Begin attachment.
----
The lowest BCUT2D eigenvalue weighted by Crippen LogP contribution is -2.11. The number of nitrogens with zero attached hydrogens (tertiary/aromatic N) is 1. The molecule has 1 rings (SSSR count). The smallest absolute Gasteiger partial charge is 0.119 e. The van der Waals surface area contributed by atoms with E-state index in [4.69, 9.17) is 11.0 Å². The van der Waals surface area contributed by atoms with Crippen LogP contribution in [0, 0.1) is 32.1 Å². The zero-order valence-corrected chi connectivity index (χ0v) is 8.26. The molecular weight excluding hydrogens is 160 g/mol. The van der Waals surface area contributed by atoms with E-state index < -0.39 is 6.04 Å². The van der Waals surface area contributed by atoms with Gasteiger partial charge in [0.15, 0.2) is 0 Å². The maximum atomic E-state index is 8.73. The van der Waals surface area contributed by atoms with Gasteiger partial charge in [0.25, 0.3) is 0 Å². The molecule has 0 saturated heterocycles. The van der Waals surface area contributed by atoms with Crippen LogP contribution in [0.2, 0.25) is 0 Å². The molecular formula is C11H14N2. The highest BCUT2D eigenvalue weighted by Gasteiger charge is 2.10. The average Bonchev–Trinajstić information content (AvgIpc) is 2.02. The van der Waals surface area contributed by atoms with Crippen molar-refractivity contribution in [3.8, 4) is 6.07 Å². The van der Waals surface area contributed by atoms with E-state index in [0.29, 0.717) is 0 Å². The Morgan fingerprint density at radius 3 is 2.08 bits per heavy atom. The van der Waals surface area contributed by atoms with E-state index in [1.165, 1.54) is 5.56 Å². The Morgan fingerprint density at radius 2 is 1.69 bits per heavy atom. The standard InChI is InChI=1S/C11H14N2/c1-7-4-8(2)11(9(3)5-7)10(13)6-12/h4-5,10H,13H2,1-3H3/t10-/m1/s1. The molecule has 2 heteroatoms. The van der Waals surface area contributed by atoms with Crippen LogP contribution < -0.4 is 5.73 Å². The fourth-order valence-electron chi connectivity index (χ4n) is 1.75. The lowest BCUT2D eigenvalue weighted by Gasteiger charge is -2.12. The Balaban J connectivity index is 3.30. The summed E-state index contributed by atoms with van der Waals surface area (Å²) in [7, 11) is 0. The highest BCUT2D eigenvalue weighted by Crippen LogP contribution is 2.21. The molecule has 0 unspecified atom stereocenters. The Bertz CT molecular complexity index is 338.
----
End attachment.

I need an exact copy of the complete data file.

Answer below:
The lowest BCUT2D eigenvalue weighted by Crippen LogP contribution is -2.11. The number of nitrogens with zero attached hydrogens (tertiary/aromatic N) is 1. The molecule has 1 rings (SSSR count). The smallest absolute Gasteiger partial charge is 0.119 e. The van der Waals surface area contributed by atoms with E-state index in [4.69, 9.17) is 11.0 Å². The van der Waals surface area contributed by atoms with Crippen LogP contribution in [0, 0.1) is 32.1 Å². The zero-order valence-corrected chi connectivity index (χ0v) is 8.26. The molecular weight excluding hydrogens is 160 g/mol. The van der Waals surface area contributed by atoms with E-state index < -0.39 is 6.04 Å². The van der Waals surface area contributed by atoms with Gasteiger partial charge in [0.15, 0.2) is 0 Å². The maximum atomic E-state index is 8.73. The van der Waals surface area contributed by atoms with Gasteiger partial charge in [0.25, 0.3) is 0 Å². The molecule has 0 saturated heterocycles. The van der Waals surface area contributed by atoms with Crippen LogP contribution in [0.2, 0.25) is 0 Å². The molecular formula is C11H14N2. The highest BCUT2D eigenvalue weighted by Gasteiger charge is 2.10. The average Bonchev–Trinajstić information content (AvgIpc) is 2.02. The van der Waals surface area contributed by atoms with Crippen molar-refractivity contribution in [3.8, 4) is 6.07 Å². The van der Waals surface area contributed by atoms with E-state index in [0.29, 0.717) is 0 Å². The Morgan fingerprint density at radius 3 is 2.08 bits per heavy atom. The van der Waals surface area contributed by atoms with E-state index in [1.165, 1.54) is 5.56 Å². The Morgan fingerprint density at radius 2 is 1.69 bits per heavy atom. The standard InChI is InChI=1S/C11H14N2/c1-7-4-8(2)11(9(3)5-7)10(13)6-12/h4-5,10H,13H2,1-3H3/t10-/m1/s1. The molecule has 2 heteroatoms. The van der Waals surface area contributed by atoms with Crippen LogP contribution < -0.4 is 5.73 Å². The fourth-order valence-electron chi connectivity index (χ4n) is 1.75. The lowest BCUT2D eigenvalue weighted by Gasteiger charge is -2.12. The Balaban J connectivity index is 3.30. The summed E-state index contributed by atoms with van der Waals surface area (Å²) in [7, 11) is 0. The highest BCUT2D eigenvalue weighted by Crippen LogP contribution is 2.21. The molecule has 0 unspecified atom stereocenters. The Bertz CT molecular complexity index is 338.